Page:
Review: Redmayne becomes Stephen Hawking for inspiring ‘Theory of Everything’
A great performance makes us forget the actor and see only their creation. That’s what happens in “The Theory of Everything.” We forget Eddie Redmayne’s meticulous efforts to re-create the brilliant physicist Stephen Hawking, a great thinker trapped in a contorted, crumbling body.
His turn is so uncanny that we lose track of how beautifully conventional this story would be, were it not for its unconventional focus. This is a biography of the author of “A Brief History of Time” tucked into an appreciation for the extraordinary woman who married him, nursed him and propped up his increasingly disabled body so that his brilliant mind could do its work.
The film starts us at 1963 Cambridge, when young Hawking was hiding his potential behind laziness and procrastination. His esteemed professor (David Thewlis, always spot-on) sees Hawking’s potential and indulges his genius.
Then, Hawking meets another distraction. Jane (Felicity Jones) is pert and pretty and proper and not afraid of the shy atheist who flirts with her at a campus mixer.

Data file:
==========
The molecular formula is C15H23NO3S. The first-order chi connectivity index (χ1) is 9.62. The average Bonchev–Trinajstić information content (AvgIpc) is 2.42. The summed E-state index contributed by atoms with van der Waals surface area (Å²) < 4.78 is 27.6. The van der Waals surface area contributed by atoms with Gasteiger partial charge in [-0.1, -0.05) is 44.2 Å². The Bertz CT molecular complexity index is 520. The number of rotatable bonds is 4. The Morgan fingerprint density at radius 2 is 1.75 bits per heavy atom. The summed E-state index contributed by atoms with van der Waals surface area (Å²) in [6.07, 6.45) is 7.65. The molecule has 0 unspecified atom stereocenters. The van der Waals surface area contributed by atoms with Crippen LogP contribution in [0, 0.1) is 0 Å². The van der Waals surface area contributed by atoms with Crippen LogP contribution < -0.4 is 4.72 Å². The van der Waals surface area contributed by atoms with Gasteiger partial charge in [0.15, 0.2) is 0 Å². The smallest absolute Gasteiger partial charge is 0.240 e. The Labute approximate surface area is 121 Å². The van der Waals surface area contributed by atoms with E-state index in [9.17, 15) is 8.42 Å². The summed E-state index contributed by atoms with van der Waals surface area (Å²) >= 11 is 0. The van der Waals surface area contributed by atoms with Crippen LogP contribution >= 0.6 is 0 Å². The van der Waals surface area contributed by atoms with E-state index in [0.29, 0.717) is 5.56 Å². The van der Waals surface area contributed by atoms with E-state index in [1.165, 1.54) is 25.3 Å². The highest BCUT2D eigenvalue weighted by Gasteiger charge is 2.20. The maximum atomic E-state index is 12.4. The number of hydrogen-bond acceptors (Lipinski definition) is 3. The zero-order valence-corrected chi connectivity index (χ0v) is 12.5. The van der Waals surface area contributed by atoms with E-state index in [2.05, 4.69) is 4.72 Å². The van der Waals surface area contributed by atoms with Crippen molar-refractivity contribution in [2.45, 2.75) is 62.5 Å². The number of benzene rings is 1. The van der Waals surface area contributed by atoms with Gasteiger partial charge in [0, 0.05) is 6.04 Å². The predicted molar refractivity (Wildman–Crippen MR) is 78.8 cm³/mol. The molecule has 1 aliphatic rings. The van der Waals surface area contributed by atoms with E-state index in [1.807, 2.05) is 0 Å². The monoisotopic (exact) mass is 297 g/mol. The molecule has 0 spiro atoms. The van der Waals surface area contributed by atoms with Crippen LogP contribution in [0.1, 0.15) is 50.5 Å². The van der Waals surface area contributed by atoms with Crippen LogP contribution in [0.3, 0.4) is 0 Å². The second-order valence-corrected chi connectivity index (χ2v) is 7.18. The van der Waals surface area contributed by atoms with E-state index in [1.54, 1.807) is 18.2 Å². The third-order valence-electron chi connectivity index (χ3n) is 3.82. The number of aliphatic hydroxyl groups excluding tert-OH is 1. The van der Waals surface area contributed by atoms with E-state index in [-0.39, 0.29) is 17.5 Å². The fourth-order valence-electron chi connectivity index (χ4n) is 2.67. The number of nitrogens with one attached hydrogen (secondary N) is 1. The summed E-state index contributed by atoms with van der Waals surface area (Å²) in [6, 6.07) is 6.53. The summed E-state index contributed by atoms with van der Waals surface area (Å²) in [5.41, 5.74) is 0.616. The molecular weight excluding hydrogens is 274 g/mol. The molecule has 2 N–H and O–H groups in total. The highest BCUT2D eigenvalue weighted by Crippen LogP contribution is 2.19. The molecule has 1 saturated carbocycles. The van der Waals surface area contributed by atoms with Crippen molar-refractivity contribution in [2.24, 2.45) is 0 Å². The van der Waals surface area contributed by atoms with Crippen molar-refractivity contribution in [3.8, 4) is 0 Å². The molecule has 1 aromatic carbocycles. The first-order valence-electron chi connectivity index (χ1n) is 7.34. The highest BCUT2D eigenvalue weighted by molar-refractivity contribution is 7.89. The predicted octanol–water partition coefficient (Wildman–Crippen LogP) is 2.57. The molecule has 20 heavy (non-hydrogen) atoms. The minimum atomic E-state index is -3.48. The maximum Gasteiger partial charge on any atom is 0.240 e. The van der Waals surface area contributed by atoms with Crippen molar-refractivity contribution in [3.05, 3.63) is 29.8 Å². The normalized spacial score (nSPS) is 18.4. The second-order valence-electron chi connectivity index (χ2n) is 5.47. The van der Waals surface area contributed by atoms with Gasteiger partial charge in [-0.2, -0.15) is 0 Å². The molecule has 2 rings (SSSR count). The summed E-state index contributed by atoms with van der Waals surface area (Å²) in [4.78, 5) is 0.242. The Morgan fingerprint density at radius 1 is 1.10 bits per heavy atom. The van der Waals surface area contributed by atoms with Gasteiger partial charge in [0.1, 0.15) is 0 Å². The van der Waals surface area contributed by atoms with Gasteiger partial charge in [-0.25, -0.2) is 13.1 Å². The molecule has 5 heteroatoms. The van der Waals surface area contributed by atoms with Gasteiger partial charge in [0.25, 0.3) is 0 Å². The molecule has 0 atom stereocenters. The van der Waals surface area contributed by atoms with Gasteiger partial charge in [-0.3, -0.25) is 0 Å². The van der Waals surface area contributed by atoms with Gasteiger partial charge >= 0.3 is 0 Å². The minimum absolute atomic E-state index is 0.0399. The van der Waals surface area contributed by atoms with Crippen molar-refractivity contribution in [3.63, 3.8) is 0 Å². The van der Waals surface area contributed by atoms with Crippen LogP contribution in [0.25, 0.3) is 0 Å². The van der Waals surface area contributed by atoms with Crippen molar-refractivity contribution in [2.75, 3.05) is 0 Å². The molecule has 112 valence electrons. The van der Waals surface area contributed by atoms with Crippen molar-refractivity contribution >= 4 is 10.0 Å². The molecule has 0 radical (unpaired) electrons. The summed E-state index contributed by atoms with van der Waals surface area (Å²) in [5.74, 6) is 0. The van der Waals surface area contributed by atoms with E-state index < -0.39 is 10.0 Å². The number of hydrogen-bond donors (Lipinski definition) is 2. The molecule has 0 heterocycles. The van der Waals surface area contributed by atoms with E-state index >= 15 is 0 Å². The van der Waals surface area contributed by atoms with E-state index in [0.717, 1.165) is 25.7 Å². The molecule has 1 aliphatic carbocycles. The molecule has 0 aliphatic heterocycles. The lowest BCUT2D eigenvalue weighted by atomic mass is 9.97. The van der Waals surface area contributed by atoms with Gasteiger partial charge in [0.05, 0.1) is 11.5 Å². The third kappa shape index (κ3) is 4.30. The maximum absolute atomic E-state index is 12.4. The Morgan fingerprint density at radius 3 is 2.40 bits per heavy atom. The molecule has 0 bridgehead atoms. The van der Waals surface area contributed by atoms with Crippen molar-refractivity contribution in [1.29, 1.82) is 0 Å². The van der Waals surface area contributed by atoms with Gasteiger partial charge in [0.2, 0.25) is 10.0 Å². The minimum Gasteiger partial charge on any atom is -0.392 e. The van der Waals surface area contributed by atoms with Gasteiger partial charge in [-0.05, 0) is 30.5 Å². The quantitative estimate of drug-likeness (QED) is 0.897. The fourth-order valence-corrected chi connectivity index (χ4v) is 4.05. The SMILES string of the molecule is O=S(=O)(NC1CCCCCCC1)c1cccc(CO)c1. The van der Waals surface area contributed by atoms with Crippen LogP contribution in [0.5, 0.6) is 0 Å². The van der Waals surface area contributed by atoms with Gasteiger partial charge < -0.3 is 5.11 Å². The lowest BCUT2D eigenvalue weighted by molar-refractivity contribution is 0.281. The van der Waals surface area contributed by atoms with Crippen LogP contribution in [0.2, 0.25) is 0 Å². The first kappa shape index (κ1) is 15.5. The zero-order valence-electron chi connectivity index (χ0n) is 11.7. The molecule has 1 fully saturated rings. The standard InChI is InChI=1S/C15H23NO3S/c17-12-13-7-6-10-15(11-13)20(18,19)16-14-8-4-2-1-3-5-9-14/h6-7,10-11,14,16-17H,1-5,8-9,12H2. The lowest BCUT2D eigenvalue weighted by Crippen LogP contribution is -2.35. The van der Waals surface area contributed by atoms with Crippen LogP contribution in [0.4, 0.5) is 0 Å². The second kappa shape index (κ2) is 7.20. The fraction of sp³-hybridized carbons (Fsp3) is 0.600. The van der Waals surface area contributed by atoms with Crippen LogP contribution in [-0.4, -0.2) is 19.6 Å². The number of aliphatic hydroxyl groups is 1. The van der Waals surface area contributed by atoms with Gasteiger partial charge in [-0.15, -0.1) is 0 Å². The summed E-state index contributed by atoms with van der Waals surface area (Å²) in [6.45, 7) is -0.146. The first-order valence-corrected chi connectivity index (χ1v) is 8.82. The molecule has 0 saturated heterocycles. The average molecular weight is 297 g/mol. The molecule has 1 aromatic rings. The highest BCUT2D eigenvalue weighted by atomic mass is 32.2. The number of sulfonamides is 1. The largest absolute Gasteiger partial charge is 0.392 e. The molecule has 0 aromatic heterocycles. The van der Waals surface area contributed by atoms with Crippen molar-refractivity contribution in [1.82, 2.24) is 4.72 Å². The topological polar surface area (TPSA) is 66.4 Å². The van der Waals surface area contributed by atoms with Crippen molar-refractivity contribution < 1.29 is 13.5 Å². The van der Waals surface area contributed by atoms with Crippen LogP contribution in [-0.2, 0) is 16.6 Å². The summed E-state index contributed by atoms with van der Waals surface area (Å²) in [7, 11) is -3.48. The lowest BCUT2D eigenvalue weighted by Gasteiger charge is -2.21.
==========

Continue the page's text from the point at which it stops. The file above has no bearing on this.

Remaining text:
But there’s a hitch in his gait and a growing gnarl to his fingers. And when, 45 minutes into his search for “The Theory of Everything,” student-Stephen crashes to the ground on a Cambridge quad, the tragedy of his life begins. His diagnosed motor-neuron disorder, Lou Gehrig’s disease, gives him a two-year life expectancy.
“Theory” isn’t about treatment or therapy, but it is, in a way, about what has kept Hawking alive half a century beyond his “two years” life expectancy. There’s the work, his ever-evolving epiphanies about time and black holes. And there’s Jane, who has his children and takes care of him and them without complaint.
Director James Marsh emphasizes the lightness, the comic sparkle that makes Hawking, robbed of so many of his body’s functions, a natural comic; Redmayne lets us see the twinkle in his eyes.
Jones has a beguiling screen presence that allows us to see what Jane misses as her husband becomes less of a companion and lover and more of a burden. We never quite see why she chose this life, willingly and with open eyes from the start — a shortcoming of the film.
Despite that, this delightful and inspiring drama succeeds the way Hawking has. It’s reaching beyond your grasp, in life, in science and in film biographies, that achieves greatness.
Roger Moore reviews movies for Tribune News Service.